According to the research, the mining has been done via cryptojacking, the practice of using other users’ computers’ processing power to mine for cryptocurrencies without the owners’ permission.
Josh Grunzweig of the Unit 42 threat research team collected data – around 470,000 unique samples – on how many cryptojacking miners have been identified within the Palo Alto Network WildFire platform.
The report finds 3,773 emails connected with mining pools, 2,995 mining pools URLs, 2,341 XRM wallets, 981 Bitcoin (BTC) wallets, 131 Electroneum (ETN) wallets, 44 Ethereum (ETH) wallets, and 28 Litecoin (LTC) wallets.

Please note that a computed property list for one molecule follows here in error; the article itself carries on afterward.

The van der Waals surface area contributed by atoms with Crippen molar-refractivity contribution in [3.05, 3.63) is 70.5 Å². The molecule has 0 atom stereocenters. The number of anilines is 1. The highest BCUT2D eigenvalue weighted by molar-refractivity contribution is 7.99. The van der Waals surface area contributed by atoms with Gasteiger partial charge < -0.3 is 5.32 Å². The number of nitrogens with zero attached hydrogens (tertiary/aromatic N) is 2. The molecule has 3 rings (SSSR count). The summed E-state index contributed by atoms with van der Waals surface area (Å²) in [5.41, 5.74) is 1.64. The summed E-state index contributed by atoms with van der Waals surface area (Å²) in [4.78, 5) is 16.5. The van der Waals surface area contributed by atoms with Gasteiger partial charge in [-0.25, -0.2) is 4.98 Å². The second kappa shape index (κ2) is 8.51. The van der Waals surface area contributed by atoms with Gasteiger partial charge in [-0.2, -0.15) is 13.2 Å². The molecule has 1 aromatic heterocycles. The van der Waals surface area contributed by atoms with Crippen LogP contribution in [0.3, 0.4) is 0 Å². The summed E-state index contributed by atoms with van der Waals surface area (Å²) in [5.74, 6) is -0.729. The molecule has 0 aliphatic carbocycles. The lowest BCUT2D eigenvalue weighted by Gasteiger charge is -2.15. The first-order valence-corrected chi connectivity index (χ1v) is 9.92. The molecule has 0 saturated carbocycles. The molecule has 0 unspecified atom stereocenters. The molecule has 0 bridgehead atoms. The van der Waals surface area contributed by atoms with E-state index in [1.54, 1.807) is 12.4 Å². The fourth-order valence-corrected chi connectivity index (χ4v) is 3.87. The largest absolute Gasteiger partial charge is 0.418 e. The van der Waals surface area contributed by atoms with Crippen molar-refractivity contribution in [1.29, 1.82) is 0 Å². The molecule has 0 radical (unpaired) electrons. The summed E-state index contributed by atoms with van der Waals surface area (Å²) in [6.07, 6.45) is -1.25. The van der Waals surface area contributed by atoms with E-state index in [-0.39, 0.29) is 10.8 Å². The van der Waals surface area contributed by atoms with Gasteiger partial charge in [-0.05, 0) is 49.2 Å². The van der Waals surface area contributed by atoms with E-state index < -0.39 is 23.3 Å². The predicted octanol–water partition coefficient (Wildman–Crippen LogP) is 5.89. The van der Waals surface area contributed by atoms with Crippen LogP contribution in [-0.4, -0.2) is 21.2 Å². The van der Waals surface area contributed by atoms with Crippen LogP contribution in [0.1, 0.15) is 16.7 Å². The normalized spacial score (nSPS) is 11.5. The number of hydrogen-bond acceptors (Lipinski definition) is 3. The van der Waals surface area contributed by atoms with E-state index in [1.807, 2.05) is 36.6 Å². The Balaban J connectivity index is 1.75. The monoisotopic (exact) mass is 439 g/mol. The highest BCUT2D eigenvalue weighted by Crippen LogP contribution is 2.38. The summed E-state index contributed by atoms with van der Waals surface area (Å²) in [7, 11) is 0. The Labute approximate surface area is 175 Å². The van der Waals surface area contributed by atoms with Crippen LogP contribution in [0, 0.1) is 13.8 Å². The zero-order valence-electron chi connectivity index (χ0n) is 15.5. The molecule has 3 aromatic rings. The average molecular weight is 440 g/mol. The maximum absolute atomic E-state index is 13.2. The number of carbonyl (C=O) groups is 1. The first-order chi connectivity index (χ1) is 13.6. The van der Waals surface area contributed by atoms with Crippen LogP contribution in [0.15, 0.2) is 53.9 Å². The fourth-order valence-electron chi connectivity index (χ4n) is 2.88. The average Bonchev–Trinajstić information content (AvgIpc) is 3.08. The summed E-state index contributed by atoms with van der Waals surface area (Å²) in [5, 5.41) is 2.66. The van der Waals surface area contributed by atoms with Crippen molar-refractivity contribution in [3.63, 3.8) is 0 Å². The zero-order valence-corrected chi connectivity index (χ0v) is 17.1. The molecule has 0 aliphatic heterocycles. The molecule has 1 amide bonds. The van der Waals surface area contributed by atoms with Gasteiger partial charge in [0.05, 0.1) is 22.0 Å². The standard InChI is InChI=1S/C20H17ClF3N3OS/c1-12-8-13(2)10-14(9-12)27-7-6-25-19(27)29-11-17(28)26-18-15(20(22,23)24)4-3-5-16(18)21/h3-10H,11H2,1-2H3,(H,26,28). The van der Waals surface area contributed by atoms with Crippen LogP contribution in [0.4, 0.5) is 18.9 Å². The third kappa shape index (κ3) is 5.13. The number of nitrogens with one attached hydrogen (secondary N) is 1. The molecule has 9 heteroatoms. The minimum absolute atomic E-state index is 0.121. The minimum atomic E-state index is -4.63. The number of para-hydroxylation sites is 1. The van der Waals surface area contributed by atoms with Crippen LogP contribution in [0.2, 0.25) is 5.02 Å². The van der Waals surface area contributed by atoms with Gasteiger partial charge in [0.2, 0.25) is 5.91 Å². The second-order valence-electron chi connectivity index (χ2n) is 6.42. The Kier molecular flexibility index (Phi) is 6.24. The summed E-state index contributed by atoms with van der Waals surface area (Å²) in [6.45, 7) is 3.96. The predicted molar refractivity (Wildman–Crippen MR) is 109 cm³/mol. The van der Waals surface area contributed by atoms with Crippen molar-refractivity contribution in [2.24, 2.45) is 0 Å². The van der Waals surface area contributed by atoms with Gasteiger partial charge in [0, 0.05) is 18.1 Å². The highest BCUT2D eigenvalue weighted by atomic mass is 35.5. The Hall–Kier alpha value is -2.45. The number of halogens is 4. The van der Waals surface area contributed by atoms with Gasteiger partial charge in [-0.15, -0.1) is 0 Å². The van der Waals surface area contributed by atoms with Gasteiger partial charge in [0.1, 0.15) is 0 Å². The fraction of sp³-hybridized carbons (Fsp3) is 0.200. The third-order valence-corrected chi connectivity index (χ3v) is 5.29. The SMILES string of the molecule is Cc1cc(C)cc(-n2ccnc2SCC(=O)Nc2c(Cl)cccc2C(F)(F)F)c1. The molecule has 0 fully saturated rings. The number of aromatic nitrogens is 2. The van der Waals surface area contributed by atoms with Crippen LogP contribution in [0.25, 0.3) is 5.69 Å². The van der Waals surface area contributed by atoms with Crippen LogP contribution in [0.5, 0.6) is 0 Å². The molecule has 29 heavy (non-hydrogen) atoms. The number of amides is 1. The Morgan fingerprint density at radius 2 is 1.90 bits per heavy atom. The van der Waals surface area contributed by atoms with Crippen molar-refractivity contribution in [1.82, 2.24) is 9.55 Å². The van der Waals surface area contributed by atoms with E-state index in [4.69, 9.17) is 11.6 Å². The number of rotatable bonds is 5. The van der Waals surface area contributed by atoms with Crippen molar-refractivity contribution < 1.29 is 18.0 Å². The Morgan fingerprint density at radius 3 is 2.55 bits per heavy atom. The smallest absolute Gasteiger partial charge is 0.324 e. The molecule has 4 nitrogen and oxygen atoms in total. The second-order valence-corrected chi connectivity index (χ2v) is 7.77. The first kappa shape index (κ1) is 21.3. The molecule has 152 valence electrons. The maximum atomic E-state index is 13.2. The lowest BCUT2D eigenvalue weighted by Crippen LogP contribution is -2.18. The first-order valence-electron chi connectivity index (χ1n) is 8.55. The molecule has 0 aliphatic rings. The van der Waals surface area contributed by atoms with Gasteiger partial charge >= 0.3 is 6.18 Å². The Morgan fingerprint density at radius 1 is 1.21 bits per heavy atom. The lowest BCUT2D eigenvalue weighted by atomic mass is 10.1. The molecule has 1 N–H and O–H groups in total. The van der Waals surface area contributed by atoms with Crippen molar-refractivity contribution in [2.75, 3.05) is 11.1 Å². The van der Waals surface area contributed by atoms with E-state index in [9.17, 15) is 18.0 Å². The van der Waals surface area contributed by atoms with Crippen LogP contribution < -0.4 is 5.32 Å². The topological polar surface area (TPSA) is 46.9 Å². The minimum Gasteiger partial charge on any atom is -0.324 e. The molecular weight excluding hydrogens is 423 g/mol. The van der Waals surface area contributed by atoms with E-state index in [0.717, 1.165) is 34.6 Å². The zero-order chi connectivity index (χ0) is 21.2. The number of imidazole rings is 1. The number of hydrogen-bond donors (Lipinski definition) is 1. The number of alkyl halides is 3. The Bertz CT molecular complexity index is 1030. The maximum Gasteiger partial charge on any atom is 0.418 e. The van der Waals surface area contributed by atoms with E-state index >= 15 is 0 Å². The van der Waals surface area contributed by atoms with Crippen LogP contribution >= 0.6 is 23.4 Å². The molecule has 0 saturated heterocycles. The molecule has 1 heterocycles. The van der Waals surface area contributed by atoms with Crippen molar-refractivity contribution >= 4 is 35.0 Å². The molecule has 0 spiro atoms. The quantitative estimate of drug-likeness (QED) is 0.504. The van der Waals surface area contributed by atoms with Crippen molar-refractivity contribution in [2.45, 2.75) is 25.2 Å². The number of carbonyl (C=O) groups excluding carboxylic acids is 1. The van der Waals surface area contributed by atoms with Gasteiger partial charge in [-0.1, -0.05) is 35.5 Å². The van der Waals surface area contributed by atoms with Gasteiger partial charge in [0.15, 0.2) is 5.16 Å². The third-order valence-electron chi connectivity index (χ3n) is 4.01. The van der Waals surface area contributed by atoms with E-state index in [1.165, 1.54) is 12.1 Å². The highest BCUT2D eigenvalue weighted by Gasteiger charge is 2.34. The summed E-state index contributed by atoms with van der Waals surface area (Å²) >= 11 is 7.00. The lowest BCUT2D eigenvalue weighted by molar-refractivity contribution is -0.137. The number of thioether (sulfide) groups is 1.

According to Grunzweig, Monero has an “incredible monopoly” on the cryptocurrencies targeted by malware, with a total of $175 mln mined maliciously (about 5 percent of all Monero now in circulation). Monero has a total market cap of around $1.9 bln, trading for around $119 and down around 10 percent over a 24 hour period to press time.
Of the 2,341 Monero wallets found, only 55 percent (or 1,278) have more than 0.01 XMR (currently worth around $1.19).
The report also notes that the data does not include web-based Monero miners or other miners they could not access, meaning that the 5 percent is most likely too low of a calculation…